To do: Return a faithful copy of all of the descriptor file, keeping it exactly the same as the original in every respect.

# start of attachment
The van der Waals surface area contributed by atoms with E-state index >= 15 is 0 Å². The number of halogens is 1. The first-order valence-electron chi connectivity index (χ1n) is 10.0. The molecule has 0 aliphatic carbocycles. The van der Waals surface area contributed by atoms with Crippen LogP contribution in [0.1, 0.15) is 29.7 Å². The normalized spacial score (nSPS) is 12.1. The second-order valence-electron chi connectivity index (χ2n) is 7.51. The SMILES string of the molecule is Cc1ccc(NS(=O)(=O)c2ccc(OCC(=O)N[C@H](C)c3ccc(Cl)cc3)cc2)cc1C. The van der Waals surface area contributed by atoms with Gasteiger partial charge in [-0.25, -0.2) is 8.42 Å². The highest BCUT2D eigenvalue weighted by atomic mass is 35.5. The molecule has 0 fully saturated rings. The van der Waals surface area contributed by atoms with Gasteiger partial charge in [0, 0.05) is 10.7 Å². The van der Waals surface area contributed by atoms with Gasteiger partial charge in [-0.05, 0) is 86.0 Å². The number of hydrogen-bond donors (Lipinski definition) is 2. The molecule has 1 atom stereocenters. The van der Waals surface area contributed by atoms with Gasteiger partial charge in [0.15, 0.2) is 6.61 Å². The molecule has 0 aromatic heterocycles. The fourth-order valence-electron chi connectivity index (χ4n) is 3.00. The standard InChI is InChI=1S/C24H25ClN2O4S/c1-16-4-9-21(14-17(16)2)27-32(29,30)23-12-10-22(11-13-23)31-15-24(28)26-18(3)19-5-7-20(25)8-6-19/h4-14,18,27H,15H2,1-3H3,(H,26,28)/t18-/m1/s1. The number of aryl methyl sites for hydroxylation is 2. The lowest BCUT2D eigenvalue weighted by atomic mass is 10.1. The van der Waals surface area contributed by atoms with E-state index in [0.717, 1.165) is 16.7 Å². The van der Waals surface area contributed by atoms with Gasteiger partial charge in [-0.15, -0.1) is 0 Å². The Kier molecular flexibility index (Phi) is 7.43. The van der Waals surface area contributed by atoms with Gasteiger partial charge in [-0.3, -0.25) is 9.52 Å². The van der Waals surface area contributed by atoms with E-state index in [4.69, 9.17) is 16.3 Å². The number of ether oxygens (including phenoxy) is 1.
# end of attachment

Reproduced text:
The van der Waals surface area contributed by atoms with E-state index >= 15 is 0 Å². The number of halogens is 1. The first-order valence-electron chi connectivity index (χ1n) is 10.0. The molecule has 0 aliphatic carbocycles. The van der Waals surface area contributed by atoms with Crippen LogP contribution in [0.1, 0.15) is 29.7 Å². The normalized spacial score (nSPS) is 12.1. The second-order valence-electron chi connectivity index (χ2n) is 7.51. The SMILES string of the molecule is Cc1ccc(NS(=O)(=O)c2ccc(OCC(=O)N[C@H](C)c3ccc(Cl)cc3)cc2)cc1C. The van der Waals surface area contributed by atoms with Gasteiger partial charge in [-0.25, -0.2) is 8.42 Å². The highest BCUT2D eigenvalue weighted by atomic mass is 35.5. The molecule has 0 fully saturated rings. The van der Waals surface area contributed by atoms with Gasteiger partial charge in [0, 0.05) is 10.7 Å². The van der Waals surface area contributed by atoms with Gasteiger partial charge in [-0.05, 0) is 86.0 Å². The number of hydrogen-bond donors (Lipinski definition) is 2. The molecule has 1 atom stereocenters. The van der Waals surface area contributed by atoms with Gasteiger partial charge in [0.15, 0.2) is 6.61 Å². The molecule has 0 aromatic heterocycles. The fourth-order valence-electron chi connectivity index (χ4n) is 3.00. The standard InChI is InChI=1S/C24H25ClN2O4S/c1-16-4-9-21(14-17(16)2)27-32(29,30)23-12-10-22(11-13-23)31-15-24(28)26-18(3)19-5-7-20(25)8-6-19/h4-14,18,27H,15H2,1-3H3,(H,26,28)/t18-/m1/s1. The number of aryl methyl sites for hydroxylation is 2. The lowest BCUT2D eigenvalue weighted by atomic mass is 10.1. The van der Waals surface area contributed by atoms with E-state index in [0.717, 1.165) is 16.7 Å². The van der Waals surface area contributed by atoms with Gasteiger partial charge in [-0.15, -0.1) is 0 Å². The Kier molecular flexibility index (Phi) is 7.43. The van der Waals surface area contributed by atoms with Gasteiger partial charge in [-0.3, -0.25) is 9.52 Å². The van der Waals surface area contributed by atoms with E-state index in [4.69, 9.17) is 16.3 Å². The number of ether oxygens (including phenoxy) is 1.